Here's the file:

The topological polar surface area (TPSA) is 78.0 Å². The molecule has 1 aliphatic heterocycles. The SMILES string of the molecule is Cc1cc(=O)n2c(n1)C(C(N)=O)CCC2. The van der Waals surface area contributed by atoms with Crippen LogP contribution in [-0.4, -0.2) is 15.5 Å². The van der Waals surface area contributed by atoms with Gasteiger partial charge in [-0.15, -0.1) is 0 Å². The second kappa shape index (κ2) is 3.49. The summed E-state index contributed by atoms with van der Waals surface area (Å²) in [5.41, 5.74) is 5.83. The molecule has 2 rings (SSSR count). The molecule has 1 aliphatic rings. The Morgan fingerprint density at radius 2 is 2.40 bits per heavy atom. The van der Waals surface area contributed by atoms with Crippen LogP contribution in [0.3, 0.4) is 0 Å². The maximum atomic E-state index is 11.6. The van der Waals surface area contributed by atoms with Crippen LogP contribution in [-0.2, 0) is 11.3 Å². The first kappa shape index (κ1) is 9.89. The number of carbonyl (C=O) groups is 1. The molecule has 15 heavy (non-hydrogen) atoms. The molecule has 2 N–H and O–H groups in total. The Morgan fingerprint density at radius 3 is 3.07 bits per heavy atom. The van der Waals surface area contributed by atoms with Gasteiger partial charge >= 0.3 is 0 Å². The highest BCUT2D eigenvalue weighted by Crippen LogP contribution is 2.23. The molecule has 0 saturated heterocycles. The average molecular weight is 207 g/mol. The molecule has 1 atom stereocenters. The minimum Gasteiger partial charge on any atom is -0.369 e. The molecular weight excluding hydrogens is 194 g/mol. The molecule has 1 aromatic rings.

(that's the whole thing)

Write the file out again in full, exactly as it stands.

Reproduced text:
The topological polar surface area (TPSA) is 78.0 Å². The molecule has 1 aliphatic heterocycles. The SMILES string of the molecule is Cc1cc(=O)n2c(n1)C(C(N)=O)CCC2. The van der Waals surface area contributed by atoms with Crippen LogP contribution in [-0.4, -0.2) is 15.5 Å². The van der Waals surface area contributed by atoms with Gasteiger partial charge in [-0.15, -0.1) is 0 Å². The second kappa shape index (κ2) is 3.49. The summed E-state index contributed by atoms with van der Waals surface area (Å²) in [5.41, 5.74) is 5.83. The molecule has 2 rings (SSSR count). The molecule has 1 aliphatic rings. The Morgan fingerprint density at radius 2 is 2.40 bits per heavy atom. The van der Waals surface area contributed by atoms with Crippen LogP contribution in [0.3, 0.4) is 0 Å². The maximum atomic E-state index is 11.6. The van der Waals surface area contributed by atoms with Crippen LogP contribution in [-0.2, 0) is 11.3 Å². The first kappa shape index (κ1) is 9.89. The number of carbonyl (C=O) groups is 1. The molecule has 15 heavy (non-hydrogen) atoms. The molecule has 2 N–H and O–H groups in total. The Morgan fingerprint density at radius 3 is 3.07 bits per heavy atom. The van der Waals surface area contributed by atoms with Gasteiger partial charge >= 0.3 is 0 Å². The highest BCUT2D eigenvalue weighted by Crippen LogP contribution is 2.23. The molecule has 0 saturated heterocycles. The average molecular weight is 207 g/mol. The molecule has 1 atom stereocenters. The minimum Gasteiger partial charge on any atom is -0.369 e. The molecular weight excluding hydrogens is 194 g/mol. The molecule has 1 aromatic rings.